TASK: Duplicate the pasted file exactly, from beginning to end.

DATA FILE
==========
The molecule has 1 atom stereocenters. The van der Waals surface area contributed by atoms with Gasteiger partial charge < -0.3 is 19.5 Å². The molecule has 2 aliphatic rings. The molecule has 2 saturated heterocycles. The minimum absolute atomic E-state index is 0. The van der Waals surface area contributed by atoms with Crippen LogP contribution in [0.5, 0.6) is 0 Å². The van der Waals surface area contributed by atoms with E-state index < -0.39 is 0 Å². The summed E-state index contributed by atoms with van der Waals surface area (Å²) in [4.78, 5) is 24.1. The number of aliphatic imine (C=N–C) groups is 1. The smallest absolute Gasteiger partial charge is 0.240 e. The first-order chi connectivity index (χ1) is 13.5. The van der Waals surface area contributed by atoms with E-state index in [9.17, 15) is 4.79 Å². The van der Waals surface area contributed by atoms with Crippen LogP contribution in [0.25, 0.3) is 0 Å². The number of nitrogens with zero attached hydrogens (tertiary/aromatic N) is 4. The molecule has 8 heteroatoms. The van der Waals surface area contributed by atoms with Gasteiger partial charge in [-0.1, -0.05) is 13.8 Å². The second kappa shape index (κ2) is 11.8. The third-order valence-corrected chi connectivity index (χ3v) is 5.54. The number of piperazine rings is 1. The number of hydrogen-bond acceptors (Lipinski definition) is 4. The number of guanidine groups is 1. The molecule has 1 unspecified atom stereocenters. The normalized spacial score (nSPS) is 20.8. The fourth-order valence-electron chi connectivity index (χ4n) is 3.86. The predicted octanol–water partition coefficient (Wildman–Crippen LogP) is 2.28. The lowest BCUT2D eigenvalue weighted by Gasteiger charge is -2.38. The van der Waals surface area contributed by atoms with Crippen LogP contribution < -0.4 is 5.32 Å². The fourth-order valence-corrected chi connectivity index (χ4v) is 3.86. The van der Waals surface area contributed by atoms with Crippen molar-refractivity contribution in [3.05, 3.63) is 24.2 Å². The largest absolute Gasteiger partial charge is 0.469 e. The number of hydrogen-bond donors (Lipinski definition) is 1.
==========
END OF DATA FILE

The molecule has 1 atom stereocenters. The van der Waals surface area contributed by atoms with Gasteiger partial charge < -0.3 is 19.5 Å². The molecule has 2 aliphatic rings. The molecule has 2 saturated heterocycles. The minimum absolute atomic E-state index is 0. The van der Waals surface area contributed by atoms with Crippen LogP contribution in [0.5, 0.6) is 0 Å². The van der Waals surface area contributed by atoms with E-state index < -0.39 is 0 Å². The summed E-state index contributed by atoms with van der Waals surface area (Å²) in [4.78, 5) is 24.1. The number of aliphatic imine (C=N–C) groups is 1. The smallest absolute Gasteiger partial charge is 0.240 e. The first-order chi connectivity index (χ1) is 13.5. The van der Waals surface area contributed by atoms with E-state index in [9.17, 15) is 4.79 Å². The van der Waals surface area contributed by atoms with Crippen LogP contribution in [0.25, 0.3) is 0 Å². The number of nitrogens with zero attached hydrogens (tertiary/aromatic N) is 4. The molecule has 8 heteroatoms. The van der Waals surface area contributed by atoms with Gasteiger partial charge in [-0.1, -0.05) is 13.8 Å². The second kappa shape index (κ2) is 11.8. The third-order valence-corrected chi connectivity index (χ3v) is 5.54. The number of piperazine rings is 1. The number of hydrogen-bond acceptors (Lipinski definition) is 4. The number of guanidine groups is 1. The molecule has 1 unspecified atom stereocenters. The normalized spacial score (nSPS) is 20.8. The fourth-order valence-electron chi connectivity index (χ4n) is 3.86. The predicted octanol–water partition coefficient (Wildman–Crippen LogP) is 2.28. The lowest BCUT2D eigenvalue weighted by Gasteiger charge is -2.38. The van der Waals surface area contributed by atoms with Crippen LogP contribution < -0.4 is 5.32 Å². The fourth-order valence-corrected chi connectivity index (χ4v) is 3.86. The van der Waals surface area contributed by atoms with Crippen molar-refractivity contribution in [3.05, 3.63) is 24.2 Å². The largest absolute Gasteiger partial charge is 0.469 e. The number of hydrogen-bond donors (Lipinski definition) is 1.